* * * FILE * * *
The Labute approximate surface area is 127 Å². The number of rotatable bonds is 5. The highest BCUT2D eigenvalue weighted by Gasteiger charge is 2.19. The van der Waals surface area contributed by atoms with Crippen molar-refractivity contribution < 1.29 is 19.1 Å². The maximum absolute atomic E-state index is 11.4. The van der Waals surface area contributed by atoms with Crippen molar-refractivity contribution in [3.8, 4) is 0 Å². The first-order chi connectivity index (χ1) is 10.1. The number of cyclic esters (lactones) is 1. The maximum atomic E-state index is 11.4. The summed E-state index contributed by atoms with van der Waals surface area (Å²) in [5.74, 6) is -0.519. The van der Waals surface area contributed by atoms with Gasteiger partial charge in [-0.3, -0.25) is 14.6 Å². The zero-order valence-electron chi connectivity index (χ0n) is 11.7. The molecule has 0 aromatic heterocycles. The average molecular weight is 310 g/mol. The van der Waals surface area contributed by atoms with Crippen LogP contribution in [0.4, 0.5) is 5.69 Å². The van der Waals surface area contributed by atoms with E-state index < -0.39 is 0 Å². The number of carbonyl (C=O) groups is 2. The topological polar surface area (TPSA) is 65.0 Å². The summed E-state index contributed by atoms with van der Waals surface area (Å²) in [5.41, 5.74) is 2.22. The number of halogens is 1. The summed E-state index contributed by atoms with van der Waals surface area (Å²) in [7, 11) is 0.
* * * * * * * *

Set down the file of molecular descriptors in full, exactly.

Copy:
The Labute approximate surface area is 127 Å². The number of rotatable bonds is 5. The highest BCUT2D eigenvalue weighted by Gasteiger charge is 2.19. The van der Waals surface area contributed by atoms with Crippen molar-refractivity contribution < 1.29 is 19.1 Å². The maximum absolute atomic E-state index is 11.4. The van der Waals surface area contributed by atoms with Crippen molar-refractivity contribution in [3.8, 4) is 0 Å². The first-order chi connectivity index (χ1) is 10.1. The number of cyclic esters (lactones) is 1. The maximum atomic E-state index is 11.4. The summed E-state index contributed by atoms with van der Waals surface area (Å²) in [5.74, 6) is -0.519. The van der Waals surface area contributed by atoms with Gasteiger partial charge in [-0.3, -0.25) is 14.6 Å². The zero-order valence-electron chi connectivity index (χ0n) is 11.7. The molecule has 0 aromatic heterocycles. The average molecular weight is 310 g/mol. The van der Waals surface area contributed by atoms with Crippen LogP contribution in [0.4, 0.5) is 5.69 Å². The van der Waals surface area contributed by atoms with E-state index < -0.39 is 0 Å². The number of carbonyl (C=O) groups is 2. The topological polar surface area (TPSA) is 65.0 Å². The summed E-state index contributed by atoms with van der Waals surface area (Å²) in [5.41, 5.74) is 2.22. The number of halogens is 1. The summed E-state index contributed by atoms with van der Waals surface area (Å²) in [7, 11) is 0.